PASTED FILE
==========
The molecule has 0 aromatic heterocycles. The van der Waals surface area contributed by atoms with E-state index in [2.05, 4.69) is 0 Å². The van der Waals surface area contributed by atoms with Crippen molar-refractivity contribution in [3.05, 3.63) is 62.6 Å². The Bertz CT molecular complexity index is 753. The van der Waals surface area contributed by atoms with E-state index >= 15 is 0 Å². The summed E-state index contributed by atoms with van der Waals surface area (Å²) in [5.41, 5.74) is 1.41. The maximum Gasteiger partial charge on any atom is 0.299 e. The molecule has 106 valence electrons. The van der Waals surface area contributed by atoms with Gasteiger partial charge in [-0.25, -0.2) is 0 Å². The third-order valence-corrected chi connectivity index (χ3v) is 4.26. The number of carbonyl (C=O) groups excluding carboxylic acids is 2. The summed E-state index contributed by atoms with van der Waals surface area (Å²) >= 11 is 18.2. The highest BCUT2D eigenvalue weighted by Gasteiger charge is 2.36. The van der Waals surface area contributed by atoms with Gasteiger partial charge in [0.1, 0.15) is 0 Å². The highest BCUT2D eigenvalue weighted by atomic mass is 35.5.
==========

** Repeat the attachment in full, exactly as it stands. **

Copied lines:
The molecule has 0 aromatic heterocycles. The van der Waals surface area contributed by atoms with E-state index in [2.05, 4.69) is 0 Å². The van der Waals surface area contributed by atoms with Crippen molar-refractivity contribution in [3.05, 3.63) is 62.6 Å². The Bertz CT molecular complexity index is 753. The van der Waals surface area contributed by atoms with E-state index >= 15 is 0 Å². The summed E-state index contributed by atoms with van der Waals surface area (Å²) in [5.41, 5.74) is 1.41. The maximum Gasteiger partial charge on any atom is 0.299 e. The molecule has 106 valence electrons. The van der Waals surface area contributed by atoms with Gasteiger partial charge in [-0.25, -0.2) is 0 Å². The third-order valence-corrected chi connectivity index (χ3v) is 4.26. The number of carbonyl (C=O) groups excluding carboxylic acids is 2. The summed E-state index contributed by atoms with van der Waals surface area (Å²) >= 11 is 18.2. The highest BCUT2D eigenvalue weighted by Gasteiger charge is 2.36. The van der Waals surface area contributed by atoms with Gasteiger partial charge in [0.1, 0.15) is 0 Å². The highest BCUT2D eigenvalue weighted by atomic mass is 35.5.